I went back home a couple of weeks ago. I’ve been making that trip in late August for the last eight years.
It all started when our daughter-in-law was air lifted from a hospital in Ohio to the intensive care unit of the University of Michigan Hospitals in Ann Arbor.
We were told that her best chance of recovery would be in their capable and knowledgeable hands. Her husband, our oldest son, the Mister, our cats and I followed by car. We were all leaving our home bases. And our comfort zones.
We settled into a motel, scared and alone. Visits to the hospital and the grocery store were our only excursions.
For the most part, I hung out in the motel with our cats. The SICU at the hospital was not set up for visitors. All the energy went to their patients; our daughter-in-law being among the very sickest.
It was on our first day there that I started my travels to Three Pines. I immediately became a part of that small community. Its residents accepted me, sustained me, made me laugh, kept me warm.
During those three months in Ann Arbor, I ate warm croissants for breakfast from Sarah’s Boulangerie. I read Ruth’s poetry and laughed at her foul mouth. I spent hours in Myra’s bookstore. In the evening, I joined the crowd at the Bistro for drinks and gossip. Of course, Superintendent Armand Gamache and his wise wife, Reine Marie, were there to bring us all together.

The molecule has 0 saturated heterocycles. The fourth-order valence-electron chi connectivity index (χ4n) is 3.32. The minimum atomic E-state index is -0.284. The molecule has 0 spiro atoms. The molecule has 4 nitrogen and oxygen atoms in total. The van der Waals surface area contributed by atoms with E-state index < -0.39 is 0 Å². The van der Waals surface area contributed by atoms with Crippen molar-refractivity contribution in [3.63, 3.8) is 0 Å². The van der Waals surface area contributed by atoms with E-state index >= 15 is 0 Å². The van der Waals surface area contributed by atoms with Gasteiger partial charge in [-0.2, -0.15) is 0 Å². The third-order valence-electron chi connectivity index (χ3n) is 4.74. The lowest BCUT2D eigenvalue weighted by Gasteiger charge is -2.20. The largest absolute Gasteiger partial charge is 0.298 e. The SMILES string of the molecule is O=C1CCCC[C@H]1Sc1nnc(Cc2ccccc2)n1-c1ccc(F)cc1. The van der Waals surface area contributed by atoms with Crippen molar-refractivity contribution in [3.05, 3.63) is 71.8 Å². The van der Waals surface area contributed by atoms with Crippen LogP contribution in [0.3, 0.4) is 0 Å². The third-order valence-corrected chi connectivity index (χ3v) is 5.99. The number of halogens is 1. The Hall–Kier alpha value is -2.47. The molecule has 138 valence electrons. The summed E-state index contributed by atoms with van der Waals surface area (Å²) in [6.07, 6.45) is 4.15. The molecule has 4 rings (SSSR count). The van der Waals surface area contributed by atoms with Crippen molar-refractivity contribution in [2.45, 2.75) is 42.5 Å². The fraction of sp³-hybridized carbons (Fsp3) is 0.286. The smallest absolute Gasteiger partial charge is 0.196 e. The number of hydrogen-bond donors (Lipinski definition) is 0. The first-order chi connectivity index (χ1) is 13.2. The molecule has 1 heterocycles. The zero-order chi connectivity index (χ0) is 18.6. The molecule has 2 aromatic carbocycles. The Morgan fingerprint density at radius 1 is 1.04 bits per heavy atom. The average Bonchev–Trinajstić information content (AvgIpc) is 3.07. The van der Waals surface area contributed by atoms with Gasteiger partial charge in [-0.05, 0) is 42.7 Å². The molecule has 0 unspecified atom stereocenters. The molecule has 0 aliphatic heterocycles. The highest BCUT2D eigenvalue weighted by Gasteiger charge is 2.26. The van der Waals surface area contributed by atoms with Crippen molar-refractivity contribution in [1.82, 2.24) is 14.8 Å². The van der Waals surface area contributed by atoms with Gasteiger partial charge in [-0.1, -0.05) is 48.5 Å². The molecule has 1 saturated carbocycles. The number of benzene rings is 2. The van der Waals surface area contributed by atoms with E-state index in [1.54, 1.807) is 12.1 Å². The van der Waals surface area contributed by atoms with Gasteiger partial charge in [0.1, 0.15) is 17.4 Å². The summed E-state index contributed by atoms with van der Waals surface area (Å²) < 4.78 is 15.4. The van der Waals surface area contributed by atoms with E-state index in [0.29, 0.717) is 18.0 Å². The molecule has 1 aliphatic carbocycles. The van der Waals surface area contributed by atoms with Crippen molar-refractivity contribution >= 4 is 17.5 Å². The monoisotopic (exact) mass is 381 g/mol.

I was NOT alone in that motel room.
I was part of a community.
Three Pines is, of course, a fictional town in Canada, brought to life by its creator, Louise Penney. Her books are always published on the last Tuesday in August. Her latest book, “Glass Houses” quickly flew up to number one on the New York Times bestseller list.
So, two weeks ago, new book in hand, I retreated to my nest and again savored my time in Three Pines, enjoying the characters I feel I know so well. I emerged refreshed but sad that I have to wait another year.
Until I get to go back home again.